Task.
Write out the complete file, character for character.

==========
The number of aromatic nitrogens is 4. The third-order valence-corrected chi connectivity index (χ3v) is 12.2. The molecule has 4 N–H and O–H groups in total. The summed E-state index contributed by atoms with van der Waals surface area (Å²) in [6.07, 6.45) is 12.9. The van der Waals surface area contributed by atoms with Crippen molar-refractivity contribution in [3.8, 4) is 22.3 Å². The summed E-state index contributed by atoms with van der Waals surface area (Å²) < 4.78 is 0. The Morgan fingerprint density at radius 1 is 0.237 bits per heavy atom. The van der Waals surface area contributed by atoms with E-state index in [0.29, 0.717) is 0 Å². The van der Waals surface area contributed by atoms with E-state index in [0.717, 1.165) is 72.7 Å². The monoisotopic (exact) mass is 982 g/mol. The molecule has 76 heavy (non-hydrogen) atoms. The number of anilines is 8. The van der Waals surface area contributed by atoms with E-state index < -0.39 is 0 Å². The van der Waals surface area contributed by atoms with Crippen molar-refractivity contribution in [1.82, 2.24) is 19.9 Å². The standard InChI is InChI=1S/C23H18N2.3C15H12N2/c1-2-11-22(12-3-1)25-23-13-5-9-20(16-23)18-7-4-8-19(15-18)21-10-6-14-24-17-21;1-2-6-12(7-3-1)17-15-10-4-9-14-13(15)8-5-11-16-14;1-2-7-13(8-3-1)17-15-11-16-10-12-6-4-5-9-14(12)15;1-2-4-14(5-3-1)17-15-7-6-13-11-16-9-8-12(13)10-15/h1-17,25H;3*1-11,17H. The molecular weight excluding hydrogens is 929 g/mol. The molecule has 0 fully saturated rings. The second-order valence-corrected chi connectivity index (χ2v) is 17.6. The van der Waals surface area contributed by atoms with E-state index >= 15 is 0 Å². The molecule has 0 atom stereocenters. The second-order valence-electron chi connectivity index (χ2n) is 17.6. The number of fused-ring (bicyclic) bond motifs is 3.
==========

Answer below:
The number of aromatic nitrogens is 4. The third-order valence-corrected chi connectivity index (χ3v) is 12.2. The molecule has 4 N–H and O–H groups in total. The summed E-state index contributed by atoms with van der Waals surface area (Å²) in [6.07, 6.45) is 12.9. The van der Waals surface area contributed by atoms with Crippen molar-refractivity contribution in [3.8, 4) is 22.3 Å². The summed E-state index contributed by atoms with van der Waals surface area (Å²) < 4.78 is 0. The Morgan fingerprint density at radius 1 is 0.237 bits per heavy atom. The van der Waals surface area contributed by atoms with E-state index in [0.29, 0.717) is 0 Å². The van der Waals surface area contributed by atoms with E-state index in [0.717, 1.165) is 72.7 Å². The monoisotopic (exact) mass is 982 g/mol. The molecule has 76 heavy (non-hydrogen) atoms. The number of anilines is 8. The van der Waals surface area contributed by atoms with E-state index < -0.39 is 0 Å². The van der Waals surface area contributed by atoms with Crippen molar-refractivity contribution in [1.82, 2.24) is 19.9 Å². The standard InChI is InChI=1S/C23H18N2.3C15H12N2/c1-2-11-22(12-3-1)25-23-13-5-9-20(16-23)18-7-4-8-19(15-18)21-10-6-14-24-17-21;1-2-6-12(7-3-1)17-15-10-4-9-14-13(15)8-5-11-16-14;1-2-7-13(8-3-1)17-15-11-16-10-12-6-4-5-9-14(12)15;1-2-4-14(5-3-1)17-15-7-6-13-11-16-9-8-12(13)10-15/h1-17,25H;3*1-11,17H. The molecular weight excluding hydrogens is 929 g/mol. The molecule has 0 fully saturated rings. The second-order valence-corrected chi connectivity index (χ2v) is 17.6. The van der Waals surface area contributed by atoms with E-state index >= 15 is 0 Å². The molecule has 0 atom stereocenters. The second-order valence-electron chi connectivity index (χ2n) is 17.6. The number of fused-ring (bicyclic) bond motifs is 3.